By MICHAEL TAVOLIERO
In February of 2013, then-Sen. Mike Dunleavy introduced SJR9, a resolution amending the Alaska State Constitution relating to state aid for education.
Specifically, the resolution would amend, through a vote of the Alaska people, Section 1 of Article VII and Section 6 of Article IX of the Alaska State Constitution.
These amendments would have deleted the prohibition allowing public funds to be used for the direct benefit of any religious or private educational institution. The sections of the Alaska State Constitution in question are called the “Mini-Blaine Amendments”.
The Mini-Blaine Amendments were a result of a Republican U.S. congressman’s efforts to amend the U.S. Constitution to prevent public funds from going to the Catholic Church for education purposes back in the late 19th Century.
His prejudice against religious freedom was so great that when his efforts failed, he convinced Congress to require the installation of this language to prohibit public funds from being used for private and sectarian education purposes in new states’ constitutions as a requirement to enter the union.
As a result, and a requirement for union entry, in the late 1950’s the State of Alaska included these Mini-Blaine Amendments in its state constitution.
With the adoption of SJR9, Alaskans for the first time, since statehood, would have had the opportunity to vote on the question of providing public funds for private and sectarian educational institutions. The Alaska State Legislature decided this would not happen and SJR9 died in the state legislature.
The arguments against and the defeat of this resolution were and still are corporatist. Those in labor and industry who control and benefit from the Alaska political machinery would not allow this resolution to pass just as most of the attempts to allow the Alaska people to vote on the question of individual liberty have been usurped by their heavy control over the Alaska state legislature.
The surprise was Republican Senators John Coghill and Click Bishop were responsible for the procedural death of this resolution.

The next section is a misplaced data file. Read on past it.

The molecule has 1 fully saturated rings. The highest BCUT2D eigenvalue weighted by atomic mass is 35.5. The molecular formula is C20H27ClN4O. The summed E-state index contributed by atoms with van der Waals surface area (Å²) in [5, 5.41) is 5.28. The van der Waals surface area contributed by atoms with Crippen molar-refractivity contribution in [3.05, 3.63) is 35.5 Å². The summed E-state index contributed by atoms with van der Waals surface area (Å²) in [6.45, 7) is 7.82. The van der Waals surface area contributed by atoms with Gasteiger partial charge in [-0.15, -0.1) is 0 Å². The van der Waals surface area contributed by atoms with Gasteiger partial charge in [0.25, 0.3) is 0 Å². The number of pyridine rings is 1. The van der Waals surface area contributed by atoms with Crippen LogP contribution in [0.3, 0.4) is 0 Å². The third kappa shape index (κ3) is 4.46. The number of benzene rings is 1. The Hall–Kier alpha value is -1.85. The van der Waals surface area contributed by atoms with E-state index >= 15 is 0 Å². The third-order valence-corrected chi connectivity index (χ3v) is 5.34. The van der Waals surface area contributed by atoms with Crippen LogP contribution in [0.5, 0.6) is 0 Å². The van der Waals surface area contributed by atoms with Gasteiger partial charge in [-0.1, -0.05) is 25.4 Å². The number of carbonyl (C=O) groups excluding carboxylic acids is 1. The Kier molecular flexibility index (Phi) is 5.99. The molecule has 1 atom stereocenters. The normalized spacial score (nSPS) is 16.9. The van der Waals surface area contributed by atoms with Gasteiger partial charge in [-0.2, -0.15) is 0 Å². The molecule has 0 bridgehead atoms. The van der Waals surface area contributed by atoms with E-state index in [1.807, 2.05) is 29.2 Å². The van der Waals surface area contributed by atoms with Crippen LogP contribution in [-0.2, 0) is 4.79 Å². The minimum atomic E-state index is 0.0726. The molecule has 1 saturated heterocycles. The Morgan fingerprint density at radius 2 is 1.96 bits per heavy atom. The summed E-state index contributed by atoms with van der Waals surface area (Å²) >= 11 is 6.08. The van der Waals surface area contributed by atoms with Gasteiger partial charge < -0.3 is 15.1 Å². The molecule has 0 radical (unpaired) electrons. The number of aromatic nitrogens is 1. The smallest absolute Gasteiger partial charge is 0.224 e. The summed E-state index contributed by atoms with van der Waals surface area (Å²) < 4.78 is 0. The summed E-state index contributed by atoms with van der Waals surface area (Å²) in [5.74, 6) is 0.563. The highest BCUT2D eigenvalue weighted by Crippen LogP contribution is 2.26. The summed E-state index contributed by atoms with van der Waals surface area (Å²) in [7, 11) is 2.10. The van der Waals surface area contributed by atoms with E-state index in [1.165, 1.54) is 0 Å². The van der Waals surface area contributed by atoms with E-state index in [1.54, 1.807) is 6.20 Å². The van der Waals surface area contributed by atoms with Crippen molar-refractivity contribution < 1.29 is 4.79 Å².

Why does the Alaska Legislature continue to deny the Alaska people the opportunity to vote on fundamental issues?
Subsequently, the slow death of the Alaska public education system continued its anguish as the lifestyle opportunities of Alaska’s progeny result in the lowest scholastic performance in the nation at the highest cost per student in the nation. Look up performance in the Alaska Department of Education and Early Development Performance Evaluation of Alaska’s Schools (PEAKS).
Contrary to the Marxists who control the Alaska political echo chamber, the result would not be “School Choice” or a “Voucher System.” The result would be for the first time in Alaska’s history, “Competitive Education”.
Competitive Education is the greatest and perhaps the final defeat to Marxist controlled public education. It is also their greatest fear, because it stops them from having access and complete control of billions of education dollars.
Why? Because public funds will follow the child through the education process, thus enabling parents to determine the education opportunities for their children and not the special interests of the unions, the education industry and the health care industry.
What’s more critical is that public funds could go directly to the parents, who would be the only ones to attach “strings” to the subsequent distribution to whatever schools the parent chooses for the child.